Gender and Crime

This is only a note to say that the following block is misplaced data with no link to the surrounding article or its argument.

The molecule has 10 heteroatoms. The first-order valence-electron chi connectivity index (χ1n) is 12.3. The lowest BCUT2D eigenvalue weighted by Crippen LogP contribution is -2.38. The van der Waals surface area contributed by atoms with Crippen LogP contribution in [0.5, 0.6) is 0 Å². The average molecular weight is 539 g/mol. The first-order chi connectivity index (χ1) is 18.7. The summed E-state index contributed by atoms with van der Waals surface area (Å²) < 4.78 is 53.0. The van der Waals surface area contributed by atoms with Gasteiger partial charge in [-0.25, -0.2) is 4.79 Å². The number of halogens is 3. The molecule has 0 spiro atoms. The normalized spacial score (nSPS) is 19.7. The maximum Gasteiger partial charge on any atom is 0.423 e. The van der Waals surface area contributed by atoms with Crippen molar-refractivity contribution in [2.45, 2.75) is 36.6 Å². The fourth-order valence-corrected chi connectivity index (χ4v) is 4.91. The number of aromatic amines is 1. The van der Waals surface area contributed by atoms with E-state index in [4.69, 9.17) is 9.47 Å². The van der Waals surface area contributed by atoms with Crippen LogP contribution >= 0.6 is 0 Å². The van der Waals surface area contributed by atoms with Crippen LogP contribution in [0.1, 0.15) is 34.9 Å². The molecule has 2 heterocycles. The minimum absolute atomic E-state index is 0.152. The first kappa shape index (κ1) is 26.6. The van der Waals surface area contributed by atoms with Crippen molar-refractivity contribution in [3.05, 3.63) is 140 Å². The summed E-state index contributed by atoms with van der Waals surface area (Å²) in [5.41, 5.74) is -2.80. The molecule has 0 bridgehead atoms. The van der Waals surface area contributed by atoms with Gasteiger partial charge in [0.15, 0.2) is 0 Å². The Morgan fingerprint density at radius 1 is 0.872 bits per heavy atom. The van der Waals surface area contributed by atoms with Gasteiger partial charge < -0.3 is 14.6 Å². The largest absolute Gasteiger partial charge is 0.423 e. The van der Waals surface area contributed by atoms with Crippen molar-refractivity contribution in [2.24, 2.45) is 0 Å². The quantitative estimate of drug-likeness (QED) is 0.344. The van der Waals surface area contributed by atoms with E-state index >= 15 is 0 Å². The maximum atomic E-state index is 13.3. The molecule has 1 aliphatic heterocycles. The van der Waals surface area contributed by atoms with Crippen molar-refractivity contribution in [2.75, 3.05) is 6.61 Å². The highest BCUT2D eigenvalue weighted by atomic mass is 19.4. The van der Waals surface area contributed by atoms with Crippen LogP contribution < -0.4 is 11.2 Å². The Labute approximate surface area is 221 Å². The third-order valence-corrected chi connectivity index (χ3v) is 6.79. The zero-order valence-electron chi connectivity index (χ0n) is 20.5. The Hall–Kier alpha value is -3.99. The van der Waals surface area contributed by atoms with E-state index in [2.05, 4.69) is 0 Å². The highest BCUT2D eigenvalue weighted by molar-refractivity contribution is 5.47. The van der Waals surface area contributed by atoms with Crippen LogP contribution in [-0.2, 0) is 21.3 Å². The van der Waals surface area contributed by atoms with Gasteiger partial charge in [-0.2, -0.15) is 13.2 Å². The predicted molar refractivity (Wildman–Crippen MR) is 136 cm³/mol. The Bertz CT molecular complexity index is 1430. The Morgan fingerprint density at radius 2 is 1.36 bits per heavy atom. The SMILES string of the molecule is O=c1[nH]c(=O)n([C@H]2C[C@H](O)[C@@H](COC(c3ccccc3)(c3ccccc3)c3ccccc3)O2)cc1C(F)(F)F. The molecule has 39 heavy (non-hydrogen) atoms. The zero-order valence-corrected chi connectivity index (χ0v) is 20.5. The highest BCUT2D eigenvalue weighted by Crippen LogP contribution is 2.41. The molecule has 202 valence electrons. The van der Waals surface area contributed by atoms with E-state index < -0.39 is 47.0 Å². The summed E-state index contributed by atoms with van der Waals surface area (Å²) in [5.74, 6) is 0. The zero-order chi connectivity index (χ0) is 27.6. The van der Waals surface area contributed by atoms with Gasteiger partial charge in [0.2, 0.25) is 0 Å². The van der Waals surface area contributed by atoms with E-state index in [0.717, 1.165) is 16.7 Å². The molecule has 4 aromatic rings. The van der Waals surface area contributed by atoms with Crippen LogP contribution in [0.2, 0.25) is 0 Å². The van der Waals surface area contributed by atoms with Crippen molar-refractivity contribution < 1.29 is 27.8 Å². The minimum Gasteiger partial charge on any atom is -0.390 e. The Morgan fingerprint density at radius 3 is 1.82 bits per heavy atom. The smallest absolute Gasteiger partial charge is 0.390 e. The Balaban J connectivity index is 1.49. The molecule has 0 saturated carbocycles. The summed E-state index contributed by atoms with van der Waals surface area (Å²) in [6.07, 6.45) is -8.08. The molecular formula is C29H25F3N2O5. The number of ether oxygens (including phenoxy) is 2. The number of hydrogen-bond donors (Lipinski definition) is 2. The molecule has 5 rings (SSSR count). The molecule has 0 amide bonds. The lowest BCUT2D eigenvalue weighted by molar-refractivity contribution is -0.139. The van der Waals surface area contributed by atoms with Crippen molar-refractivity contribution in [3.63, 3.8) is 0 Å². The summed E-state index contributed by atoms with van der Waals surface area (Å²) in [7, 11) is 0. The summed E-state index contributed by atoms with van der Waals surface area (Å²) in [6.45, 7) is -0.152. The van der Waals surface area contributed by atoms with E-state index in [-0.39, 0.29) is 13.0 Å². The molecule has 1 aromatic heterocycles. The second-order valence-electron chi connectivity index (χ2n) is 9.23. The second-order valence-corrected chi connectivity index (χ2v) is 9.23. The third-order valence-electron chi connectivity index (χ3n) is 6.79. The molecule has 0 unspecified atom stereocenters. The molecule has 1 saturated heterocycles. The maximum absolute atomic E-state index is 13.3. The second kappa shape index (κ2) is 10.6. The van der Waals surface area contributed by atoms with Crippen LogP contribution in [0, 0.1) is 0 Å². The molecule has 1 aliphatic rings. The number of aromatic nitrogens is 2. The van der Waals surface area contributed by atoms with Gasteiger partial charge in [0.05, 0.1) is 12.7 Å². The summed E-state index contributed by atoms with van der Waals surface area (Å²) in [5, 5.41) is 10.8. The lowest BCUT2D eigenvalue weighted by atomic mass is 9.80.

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12 2 gender and crime Frances Heidensohn and Marisa Silvestri introduction Men commit crime at higher rates than women, are involved in more serious and violent ofending, and are more prone to recidivism. While this statement has been called ‘one of the few undisputed “facts” of criminology’ (Lauritsen et al. 2009: 362) it was an unconsidered one for much of the subject’s history. hat it is now a central and much debated matter is due largely to the advent of feminist criminology which took this ‘gender gap’ in recorded crime as one of its key themes. Gender is now an established and central topic in criminology and studies of criminal justice (Heidensohn, forthcoming). his chapter relects this status by outlining the development of the feminist critique, the present state of the art in key ields of research and debate: women, girls and crime, history, police, and men. Later sections cover signiicant areas in gender and justice, particularly major shits in the treatment of women in the criminal justice system in the twenty-irst century. As will be apparent, continuity and change are central themes of our survey: thus some of the questions raised by the pioneer scholars in the foundational years, such as the gender gap, are still being vigorously debated today (see below and Heidensohn 2010a and Miller 2010). the early feminist critique of criminology One of the irst tasks in second-wave feminism from the 1960s onwards was to develop a comprehensive critique of the discipline. he early critique has been well rehearsed elsewhere (see, e.g., Heidensohn 1996). It has frequently focused on the two main themes of amnesia or neglect and distortion. Women account for a very small proportion of all known ofenders, and as a consequence relatively little attention has been given to them. he majority of studies of crime and delinquency prior to the 1980s were of men’s

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